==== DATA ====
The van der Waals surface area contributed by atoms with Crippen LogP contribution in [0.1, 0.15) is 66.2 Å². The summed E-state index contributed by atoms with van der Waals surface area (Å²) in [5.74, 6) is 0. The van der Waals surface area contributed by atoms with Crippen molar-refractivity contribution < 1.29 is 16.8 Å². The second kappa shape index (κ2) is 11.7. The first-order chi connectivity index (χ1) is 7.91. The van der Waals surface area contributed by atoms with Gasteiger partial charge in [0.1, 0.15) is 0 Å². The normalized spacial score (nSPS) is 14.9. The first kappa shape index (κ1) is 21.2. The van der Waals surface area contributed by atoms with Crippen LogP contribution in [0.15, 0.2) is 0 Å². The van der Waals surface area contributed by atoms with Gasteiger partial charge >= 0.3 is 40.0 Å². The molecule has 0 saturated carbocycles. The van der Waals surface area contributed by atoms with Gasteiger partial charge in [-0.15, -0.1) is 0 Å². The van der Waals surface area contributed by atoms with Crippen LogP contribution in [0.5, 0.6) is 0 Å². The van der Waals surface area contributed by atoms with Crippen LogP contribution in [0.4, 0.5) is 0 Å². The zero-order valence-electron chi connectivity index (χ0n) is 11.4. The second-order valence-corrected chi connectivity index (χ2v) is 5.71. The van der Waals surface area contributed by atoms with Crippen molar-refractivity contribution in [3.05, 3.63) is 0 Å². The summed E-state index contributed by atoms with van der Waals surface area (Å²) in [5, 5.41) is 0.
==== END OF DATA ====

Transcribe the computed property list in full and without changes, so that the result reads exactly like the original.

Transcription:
The van der Waals surface area contributed by atoms with Crippen LogP contribution in [0.1, 0.15) is 66.2 Å². The summed E-state index contributed by atoms with van der Waals surface area (Å²) in [5.74, 6) is 0. The van der Waals surface area contributed by atoms with Crippen molar-refractivity contribution < 1.29 is 16.8 Å². The second kappa shape index (κ2) is 11.7. The first-order chi connectivity index (χ1) is 7.91. The van der Waals surface area contributed by atoms with Gasteiger partial charge in [0.1, 0.15) is 0 Å². The normalized spacial score (nSPS) is 14.9. The first kappa shape index (κ1) is 21.2. The van der Waals surface area contributed by atoms with Crippen LogP contribution in [0.15, 0.2) is 0 Å². The van der Waals surface area contributed by atoms with Gasteiger partial charge >= 0.3 is 40.0 Å². The molecule has 0 saturated carbocycles. The van der Waals surface area contributed by atoms with Gasteiger partial charge in [-0.15, -0.1) is 0 Å². The van der Waals surface area contributed by atoms with Crippen LogP contribution in [0.5, 0.6) is 0 Å². The van der Waals surface area contributed by atoms with Crippen LogP contribution in [0.4, 0.5) is 0 Å². The zero-order valence-electron chi connectivity index (χ0n) is 11.4. The second-order valence-corrected chi connectivity index (χ2v) is 5.71. The van der Waals surface area contributed by atoms with Crippen molar-refractivity contribution in [3.05, 3.63) is 0 Å². The summed E-state index contributed by atoms with van der Waals surface area (Å²) in [5, 5.41) is 0.